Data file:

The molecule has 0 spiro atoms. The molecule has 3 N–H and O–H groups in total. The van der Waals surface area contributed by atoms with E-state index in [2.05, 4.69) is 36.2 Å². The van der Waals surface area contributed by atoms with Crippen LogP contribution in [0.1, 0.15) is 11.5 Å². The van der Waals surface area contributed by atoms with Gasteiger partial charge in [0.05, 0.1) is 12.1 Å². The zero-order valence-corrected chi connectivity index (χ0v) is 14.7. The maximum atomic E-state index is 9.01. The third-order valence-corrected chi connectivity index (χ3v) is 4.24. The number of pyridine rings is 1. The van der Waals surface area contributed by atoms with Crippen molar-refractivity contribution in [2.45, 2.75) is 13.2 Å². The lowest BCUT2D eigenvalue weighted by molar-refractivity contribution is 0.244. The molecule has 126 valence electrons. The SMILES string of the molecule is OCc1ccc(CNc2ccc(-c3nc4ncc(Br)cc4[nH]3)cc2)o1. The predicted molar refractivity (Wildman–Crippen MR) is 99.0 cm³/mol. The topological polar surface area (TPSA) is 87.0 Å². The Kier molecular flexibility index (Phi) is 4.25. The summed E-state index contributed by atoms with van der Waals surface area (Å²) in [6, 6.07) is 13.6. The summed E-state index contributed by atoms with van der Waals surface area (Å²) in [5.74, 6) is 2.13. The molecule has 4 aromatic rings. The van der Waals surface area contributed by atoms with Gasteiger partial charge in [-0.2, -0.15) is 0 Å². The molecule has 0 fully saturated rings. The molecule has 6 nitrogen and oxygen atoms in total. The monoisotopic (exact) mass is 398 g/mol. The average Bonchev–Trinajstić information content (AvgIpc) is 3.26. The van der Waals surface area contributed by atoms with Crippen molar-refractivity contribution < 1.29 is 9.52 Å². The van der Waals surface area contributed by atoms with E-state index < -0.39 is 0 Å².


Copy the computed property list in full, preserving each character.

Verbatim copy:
The molecule has 0 spiro atoms. The molecule has 3 N–H and O–H groups in total. The van der Waals surface area contributed by atoms with E-state index in [2.05, 4.69) is 36.2 Å². The van der Waals surface area contributed by atoms with Crippen LogP contribution in [0.1, 0.15) is 11.5 Å². The van der Waals surface area contributed by atoms with Gasteiger partial charge in [0.05, 0.1) is 12.1 Å². The zero-order valence-corrected chi connectivity index (χ0v) is 14.7. The maximum atomic E-state index is 9.01. The third-order valence-corrected chi connectivity index (χ3v) is 4.24. The number of pyridine rings is 1. The van der Waals surface area contributed by atoms with Crippen molar-refractivity contribution in [2.45, 2.75) is 13.2 Å². The lowest BCUT2D eigenvalue weighted by molar-refractivity contribution is 0.244. The molecule has 126 valence electrons. The SMILES string of the molecule is OCc1ccc(CNc2ccc(-c3nc4ncc(Br)cc4[nH]3)cc2)o1. The predicted molar refractivity (Wildman–Crippen MR) is 99.0 cm³/mol. The topological polar surface area (TPSA) is 87.0 Å². The Kier molecular flexibility index (Phi) is 4.25. The summed E-state index contributed by atoms with van der Waals surface area (Å²) in [6, 6.07) is 13.6. The summed E-state index contributed by atoms with van der Waals surface area (Å²) in [5.74, 6) is 2.13. The molecule has 4 aromatic rings. The van der Waals surface area contributed by atoms with Gasteiger partial charge in [-0.2, -0.15) is 0 Å². The molecule has 0 fully saturated rings. The molecule has 6 nitrogen and oxygen atoms in total. The monoisotopic (exact) mass is 398 g/mol. The average Bonchev–Trinajstić information content (AvgIpc) is 3.26. The van der Waals surface area contributed by atoms with Crippen molar-refractivity contribution < 1.29 is 9.52 Å². The van der Waals surface area contributed by atoms with E-state index < -0.39 is 0 Å².